A note about resizing - most camera sensors have a pattern of red, green and blue pixels, where each ...
Exposure Fusion Software:
Enfuse - Enfuse merges different exposures of the same scene to produce an image that looks much like a tone-mapped image. Standalone command line tool, open-source, Windows, OSX, Linux compatible.
LR/Enfuse - Plugin for Lightroom that uses Enfuse, Windows, OSX compatible.
Hugin - Integrates Enfuse fully, Windows, OS X, Linux ...
Darktable handles JPEGs almost as RAWs. It just activates different processing modules by default, and e.g. the demosaicing module is of no effect for obvious reasons. See the Darktables module dependencies diagram. This diagramm is loosely processed from the bottom to the top by darktable. So, the arrows are followed in reverse direction. The user can ...
No, decoding is not guaranteed to always be the same. However, the differences are guaranteed to be very, very small.
The International Organization for Standardization (ISO) specifications for JPEG has the following specifications for decoders (emphasis mine):
A decoder shall
a) with appropriate accuracy, convert ...
You can't resize RAW files per se. You can crop them in a RAW editor like Adobe Camera RAW, and the crop information will be stored in the sidecar XMP file, but the RAW file itself remains the same.
This depends on your editor, but generally when you 'edit' a RAW file you are just storing settings in a 'sidecar' file. When you re-open the RAW file, the ...
IP-Slicer perl script can create slices which can stuck together into a ball. You can define the number of slices.
The following command will create 12 slices, where the sphere circumference is 1500 pixels.
sphere-slicer.pl 12 1500 sampleimage.jpg
Output (12 images):
From the man page:
Short output format. Prints tag names instead of descriptions.
Add up to 3 -s options for even shorter formats:
-s - print tag names instead of descriptions
-s -s - no extra spaces to column-align values
-s -s -s - print values only
exiftool -s -s -s -...
Since you can't do anything about the color management of other people's monitors, the best you can do is:
Make sure your own system is properly color managed (see other questions here on color management). That way, you are at least certain that you're starting from a known point. This is really worth doing even though it takes some effort and probably a ...
The easiest way to do this is using a smart collection. You can use the Has Adjustments filter to show just edited photos, or the Edit Date filter to choose photos edited within a specific time period.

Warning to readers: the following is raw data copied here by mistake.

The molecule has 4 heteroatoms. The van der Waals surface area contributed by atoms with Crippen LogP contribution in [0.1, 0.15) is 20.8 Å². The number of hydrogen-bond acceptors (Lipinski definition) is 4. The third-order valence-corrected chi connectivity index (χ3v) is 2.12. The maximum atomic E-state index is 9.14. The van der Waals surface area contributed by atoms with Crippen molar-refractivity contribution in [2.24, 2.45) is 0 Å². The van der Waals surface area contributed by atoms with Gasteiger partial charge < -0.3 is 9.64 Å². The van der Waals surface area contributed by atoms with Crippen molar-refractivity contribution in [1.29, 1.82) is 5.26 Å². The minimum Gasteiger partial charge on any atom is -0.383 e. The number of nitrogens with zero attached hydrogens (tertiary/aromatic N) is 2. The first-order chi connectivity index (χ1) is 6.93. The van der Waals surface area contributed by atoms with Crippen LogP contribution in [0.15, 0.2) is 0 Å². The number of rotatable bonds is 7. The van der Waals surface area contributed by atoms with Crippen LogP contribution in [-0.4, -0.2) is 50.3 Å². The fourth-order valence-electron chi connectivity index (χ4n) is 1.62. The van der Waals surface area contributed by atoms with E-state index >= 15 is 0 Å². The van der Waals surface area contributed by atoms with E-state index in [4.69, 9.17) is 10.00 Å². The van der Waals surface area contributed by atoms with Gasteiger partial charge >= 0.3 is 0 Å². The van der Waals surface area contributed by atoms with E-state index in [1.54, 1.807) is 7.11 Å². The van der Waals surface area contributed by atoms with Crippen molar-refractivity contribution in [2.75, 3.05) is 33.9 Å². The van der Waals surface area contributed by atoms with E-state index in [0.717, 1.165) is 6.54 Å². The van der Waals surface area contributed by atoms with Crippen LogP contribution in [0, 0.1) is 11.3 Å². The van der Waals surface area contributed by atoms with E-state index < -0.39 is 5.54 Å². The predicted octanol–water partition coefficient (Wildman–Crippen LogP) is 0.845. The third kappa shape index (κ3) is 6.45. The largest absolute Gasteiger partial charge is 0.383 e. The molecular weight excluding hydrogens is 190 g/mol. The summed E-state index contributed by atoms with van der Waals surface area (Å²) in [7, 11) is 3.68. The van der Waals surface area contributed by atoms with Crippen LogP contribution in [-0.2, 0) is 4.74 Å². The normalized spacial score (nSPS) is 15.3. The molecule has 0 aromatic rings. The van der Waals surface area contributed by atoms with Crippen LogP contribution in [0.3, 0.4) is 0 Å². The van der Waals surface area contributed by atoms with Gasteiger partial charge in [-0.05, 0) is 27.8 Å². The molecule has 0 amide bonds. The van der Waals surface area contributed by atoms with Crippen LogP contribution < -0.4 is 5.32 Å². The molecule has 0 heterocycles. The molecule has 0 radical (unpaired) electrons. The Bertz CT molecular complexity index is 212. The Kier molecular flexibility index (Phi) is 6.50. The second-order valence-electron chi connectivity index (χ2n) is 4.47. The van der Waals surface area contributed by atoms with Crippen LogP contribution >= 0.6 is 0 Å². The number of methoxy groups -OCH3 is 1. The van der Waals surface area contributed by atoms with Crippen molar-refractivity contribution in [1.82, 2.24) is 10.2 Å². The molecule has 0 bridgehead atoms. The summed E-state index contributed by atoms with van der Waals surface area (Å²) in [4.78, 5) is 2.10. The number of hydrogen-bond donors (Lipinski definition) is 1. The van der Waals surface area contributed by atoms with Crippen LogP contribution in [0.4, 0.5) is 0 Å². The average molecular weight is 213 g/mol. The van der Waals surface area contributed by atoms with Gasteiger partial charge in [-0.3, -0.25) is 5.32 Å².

I have a smart collection called "Edited this week" which is great for easily getting back to the photos I've recently worked on.
Yes they can, but there are some significant caveats. Although they can be run alone, the plugins were not designed to be used as a standalone application.
If you have the folder with the executable file (NOT the plugin file) for a specific Nik suite plugin open on your desktop and drag a jpeg or tiff file and drop it onto the executable file (NOT into a ...
I like to think about the tone curve in terms of a function:
y = t(x)
The input value x to the function is a pixel value from the source image, which is actually the brightness of that pixel. Let's say the values of x can range from 0.0 (black) to 1.0 (white), with all the gray tones represented as real numbers between 0 and 1 (to simplify things a bit let'...
Expanding on Miguel's answer with an illustration, I have in the center a test image gradient with no curve adjustment. On the left I am using a steep curve that pushes my shades of grey closer to extreme black or white, spreading out values near middle grey over a larger range of shades. The effect is that the extreme dark and light areas encroach more on ...
This particular logo is easy, because:
It's only three colors
It's relatively simple vector art
there's a simple outline around the shapes
The goal is reconstruction, not preservation of a masterpiece
That means you don't need to light it very well and you don't need to worry too much about noise. Take a photograph straight down, and notice any sources of ...
So far what we know based on ML work
DRYOS version 2.3, release #0023
DRYOS version 2.3, release #0039
DRYOS version 2.3, release #0043
DRYOS version 2.3, release #0044 or #0049
DRYOS version 2.3, release #0047
I'm generalizing but I see in Canon P&S they tend to ...